Pictures of an underage bride draped in a gorgeous wedding ensemble, laden in heavy jewelry, pulling a cart-load of dowry with her groom sitting on top have been making rounds on social media. The photo reads, “Deny dowry” with a video of the same captioned, “It’s time to put a stop to this overburdening tradition!”
The vision first made its way to the Bridal Couture Week (BCW) runway as part of an exhibit by Ali Xeeshan. The designer, via his latest collection, Numaish, raised awareness against the relentless custom.
He had been dropping hints of his now viral collection on social media for days. His exhibit was in collaboration with the UN Women’s Jahez Khori Band Karo campaign. Celebrities had previously been part of the same campaign to raise awareness about the issue.
Now, images of Xeeshan’s collection are making waves on Twitter because of their truck-load of reality checks.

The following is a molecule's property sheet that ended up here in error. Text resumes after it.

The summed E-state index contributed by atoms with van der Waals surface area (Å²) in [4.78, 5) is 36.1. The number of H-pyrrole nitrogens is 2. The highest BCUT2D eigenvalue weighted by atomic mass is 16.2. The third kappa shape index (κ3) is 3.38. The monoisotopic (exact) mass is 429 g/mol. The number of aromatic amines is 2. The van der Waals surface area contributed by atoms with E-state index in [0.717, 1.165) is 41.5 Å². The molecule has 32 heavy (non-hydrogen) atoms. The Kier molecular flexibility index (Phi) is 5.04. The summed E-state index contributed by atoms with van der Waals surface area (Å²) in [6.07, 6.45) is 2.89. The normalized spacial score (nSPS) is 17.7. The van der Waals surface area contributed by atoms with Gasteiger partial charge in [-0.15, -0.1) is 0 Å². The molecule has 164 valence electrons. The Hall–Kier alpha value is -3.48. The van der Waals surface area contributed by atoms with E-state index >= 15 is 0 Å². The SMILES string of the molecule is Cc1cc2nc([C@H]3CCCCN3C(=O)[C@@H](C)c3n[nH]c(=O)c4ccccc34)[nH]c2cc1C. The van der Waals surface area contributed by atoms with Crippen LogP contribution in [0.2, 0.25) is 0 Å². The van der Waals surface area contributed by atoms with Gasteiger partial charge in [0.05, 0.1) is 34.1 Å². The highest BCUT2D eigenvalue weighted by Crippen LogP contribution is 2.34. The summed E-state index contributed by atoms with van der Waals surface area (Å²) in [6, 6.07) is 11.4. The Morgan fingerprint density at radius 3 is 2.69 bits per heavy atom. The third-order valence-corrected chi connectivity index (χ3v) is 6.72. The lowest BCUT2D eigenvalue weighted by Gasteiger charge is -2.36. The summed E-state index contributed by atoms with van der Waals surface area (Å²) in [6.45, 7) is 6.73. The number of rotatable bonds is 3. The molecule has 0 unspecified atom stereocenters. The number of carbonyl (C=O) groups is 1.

But while many lauded or argued about the display, a few also questioned how a designer like Xeeshan, could voice the plight of the underprivileged when his ensembles go beyond their affordability.
To tackle the same arguments, in a conversation with BBC, Xeeshan’s chief marketing officer Hafsa Babar remarked, “Purchasing an expensive wedding ensemble is your own choice. There is no harm in buying one if you can afford it. And when we talk about Ali Xeeshan, then you need to acknowledge that everything he designs is to cater to the demands of a particular market. Every outfit is handmade, and it takes a lot of time and hard work to make even one such outfit. He does not compromise on the quality of the material used either.”
She went on to explain how producing high-quality, expensive ensembles did not mean one could no longer raise voice against oppressive traditions. Hafsa also pointed out how many of their clients even wished to invest more into their wedding outfits but could not because of the money they had to spend on dowry.